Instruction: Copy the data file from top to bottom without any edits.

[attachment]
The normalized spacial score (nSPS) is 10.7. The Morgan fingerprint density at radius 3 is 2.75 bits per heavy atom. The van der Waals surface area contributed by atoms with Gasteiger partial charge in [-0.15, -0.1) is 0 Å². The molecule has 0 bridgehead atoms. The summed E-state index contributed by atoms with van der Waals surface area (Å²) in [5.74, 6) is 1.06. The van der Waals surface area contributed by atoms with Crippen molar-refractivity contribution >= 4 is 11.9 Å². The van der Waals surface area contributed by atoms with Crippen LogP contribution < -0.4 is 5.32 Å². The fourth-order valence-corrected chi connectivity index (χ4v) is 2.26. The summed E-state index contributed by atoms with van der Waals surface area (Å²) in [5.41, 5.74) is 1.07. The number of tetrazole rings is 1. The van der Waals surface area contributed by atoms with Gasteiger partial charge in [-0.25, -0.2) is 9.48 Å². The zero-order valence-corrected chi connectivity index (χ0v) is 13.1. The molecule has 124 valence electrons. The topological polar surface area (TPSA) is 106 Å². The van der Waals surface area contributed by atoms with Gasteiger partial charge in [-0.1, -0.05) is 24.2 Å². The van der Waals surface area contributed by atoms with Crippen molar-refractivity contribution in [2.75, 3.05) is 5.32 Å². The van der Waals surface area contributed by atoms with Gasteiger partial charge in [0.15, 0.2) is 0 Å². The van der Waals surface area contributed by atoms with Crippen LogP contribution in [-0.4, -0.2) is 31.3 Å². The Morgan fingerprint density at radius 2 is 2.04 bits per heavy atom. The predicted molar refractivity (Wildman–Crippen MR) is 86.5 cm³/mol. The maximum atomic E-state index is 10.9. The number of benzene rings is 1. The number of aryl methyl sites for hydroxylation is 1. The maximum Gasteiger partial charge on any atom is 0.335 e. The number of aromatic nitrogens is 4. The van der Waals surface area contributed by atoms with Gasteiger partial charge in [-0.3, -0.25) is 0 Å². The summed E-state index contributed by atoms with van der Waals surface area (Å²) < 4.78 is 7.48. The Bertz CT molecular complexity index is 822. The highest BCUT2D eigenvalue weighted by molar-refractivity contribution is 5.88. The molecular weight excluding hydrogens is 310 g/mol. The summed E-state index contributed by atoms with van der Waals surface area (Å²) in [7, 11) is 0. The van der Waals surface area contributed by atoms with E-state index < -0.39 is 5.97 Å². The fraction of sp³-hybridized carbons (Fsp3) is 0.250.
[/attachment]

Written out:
The normalized spacial score (nSPS) is 10.7. The Morgan fingerprint density at radius 3 is 2.75 bits per heavy atom. The van der Waals surface area contributed by atoms with Gasteiger partial charge in [-0.15, -0.1) is 0 Å². The molecule has 0 bridgehead atoms. The summed E-state index contributed by atoms with van der Waals surface area (Å²) in [5.74, 6) is 1.06. The van der Waals surface area contributed by atoms with Crippen molar-refractivity contribution >= 4 is 11.9 Å². The van der Waals surface area contributed by atoms with Crippen LogP contribution < -0.4 is 5.32 Å². The fourth-order valence-corrected chi connectivity index (χ4v) is 2.26. The summed E-state index contributed by atoms with van der Waals surface area (Å²) in [5.41, 5.74) is 1.07. The number of tetrazole rings is 1. The van der Waals surface area contributed by atoms with Gasteiger partial charge in [-0.25, -0.2) is 9.48 Å². The zero-order valence-corrected chi connectivity index (χ0v) is 13.1. The molecule has 124 valence electrons. The topological polar surface area (TPSA) is 106 Å². The van der Waals surface area contributed by atoms with Gasteiger partial charge in [-0.1, -0.05) is 24.2 Å². The van der Waals surface area contributed by atoms with Crippen molar-refractivity contribution in [2.75, 3.05) is 5.32 Å². The van der Waals surface area contributed by atoms with Gasteiger partial charge in [0.15, 0.2) is 0 Å². The van der Waals surface area contributed by atoms with Crippen LogP contribution in [-0.4, -0.2) is 31.3 Å². The Morgan fingerprint density at radius 2 is 2.04 bits per heavy atom. The predicted molar refractivity (Wildman–Crippen MR) is 86.5 cm³/mol. The maximum atomic E-state index is 10.9. The number of benzene rings is 1. The number of aryl methyl sites for hydroxylation is 1. The maximum Gasteiger partial charge on any atom is 0.335 e. The number of aromatic nitrogens is 4. The van der Waals surface area contributed by atoms with Gasteiger partial charge in [-0.3, -0.25) is 0 Å². The summed E-state index contributed by atoms with van der Waals surface area (Å²) < 4.78 is 7.48. The Bertz CT molecular complexity index is 822. The highest BCUT2D eigenvalue weighted by molar-refractivity contribution is 5.88. The molecular weight excluding hydrogens is 310 g/mol. The summed E-state index contributed by atoms with van der Waals surface area (Å²) in [7, 11) is 0. The van der Waals surface area contributed by atoms with E-state index < -0.39 is 5.97 Å². The fraction of sp³-hybridized carbons (Fsp3) is 0.250.